Eurozone data shows fragile economic growth
- 6 November 2013
- From the section Business
Further evidence of the eurozone's fragile economic recovery came on Wednesday in two sets of data.
Eurostat, the EU's statistics agency, said retail sales in the 17-nation bloc fell 0.6% in September from August.
Meanwhile, Markit's composite purchasing managers' index (PMI) fell to 51.9 points in October from 52.2 in September.
The reading was, however, still above the 50-point mark that separates growth from contraction.
The sets of data came a day before the European Central Bank (ECB) is due to announce its latest decision on interest rates.
September is the final month of the third quarter, so Eurostat's retail data could impact on official quarterly GDP figures.
The eurozone emerged from an 18-month recession in the second quarter with growth of 0.3%, but other recent data has also pointed to a slowdown in the pace of growth.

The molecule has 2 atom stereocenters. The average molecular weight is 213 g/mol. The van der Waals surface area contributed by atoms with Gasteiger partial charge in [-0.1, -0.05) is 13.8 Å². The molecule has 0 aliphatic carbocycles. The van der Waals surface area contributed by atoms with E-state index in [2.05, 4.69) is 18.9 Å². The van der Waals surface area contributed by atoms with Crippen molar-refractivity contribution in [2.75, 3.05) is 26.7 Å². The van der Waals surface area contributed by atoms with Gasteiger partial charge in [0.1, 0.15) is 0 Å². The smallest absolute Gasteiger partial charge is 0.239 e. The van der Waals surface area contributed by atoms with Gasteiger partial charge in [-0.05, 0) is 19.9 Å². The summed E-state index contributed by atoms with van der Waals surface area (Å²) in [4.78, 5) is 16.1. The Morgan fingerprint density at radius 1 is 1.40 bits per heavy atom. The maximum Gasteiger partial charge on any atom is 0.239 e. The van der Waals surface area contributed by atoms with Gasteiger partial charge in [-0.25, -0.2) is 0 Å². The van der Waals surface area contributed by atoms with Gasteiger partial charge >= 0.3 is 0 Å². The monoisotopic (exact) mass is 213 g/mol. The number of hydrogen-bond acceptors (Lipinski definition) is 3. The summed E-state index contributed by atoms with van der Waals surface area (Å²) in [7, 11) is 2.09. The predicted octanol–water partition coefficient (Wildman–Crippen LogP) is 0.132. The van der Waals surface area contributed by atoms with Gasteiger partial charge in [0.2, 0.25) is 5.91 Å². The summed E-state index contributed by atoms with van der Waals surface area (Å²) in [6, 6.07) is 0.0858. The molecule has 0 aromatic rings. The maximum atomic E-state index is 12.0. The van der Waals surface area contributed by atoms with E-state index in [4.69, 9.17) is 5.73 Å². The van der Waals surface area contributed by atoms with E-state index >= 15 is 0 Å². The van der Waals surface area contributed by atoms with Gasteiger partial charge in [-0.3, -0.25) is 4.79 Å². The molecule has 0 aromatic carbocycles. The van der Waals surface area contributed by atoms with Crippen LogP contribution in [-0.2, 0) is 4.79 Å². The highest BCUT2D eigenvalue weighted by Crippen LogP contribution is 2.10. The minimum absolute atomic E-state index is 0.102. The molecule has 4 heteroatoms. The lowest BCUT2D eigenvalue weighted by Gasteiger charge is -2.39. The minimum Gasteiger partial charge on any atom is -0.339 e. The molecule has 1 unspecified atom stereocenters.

Howard Archer, chief economist at Global Insight, said: "September's relapse in retail sales fuels suspicion that consumers across the eurozone will likely remain pretty cautious in their spending in the near term.
"Significantly, retail sales fell back sharply in Portugal - by 6.2% month-on-month - and Spain - by 2.5% month-on-month - in September". And he added: "German consumers have been generally reluctant overall to significantly step up their spending on a sustained basis in an uncertain environment."
Markit's PMI reading of 51.9 for October is an upward revision of an initial 'flash' estimate of 51.5 points published last month. But it was still down from September's 27-month high.
Markit's chief economist, Chris Williamson, said the "loss of momentum raises concerns that the upturn is faltering".
He said that data, coming a day after the European Commission downgraded its 2014 eurozone growth forecast to 1.1% from 1.2%, would make for sober reading at the ECB.
The survey, based on some 5,000 firms in the single currency area, "piles pressure" on the ECB "to reinvigorate the recovery," especially with "concerns about deflation taking hold," he said.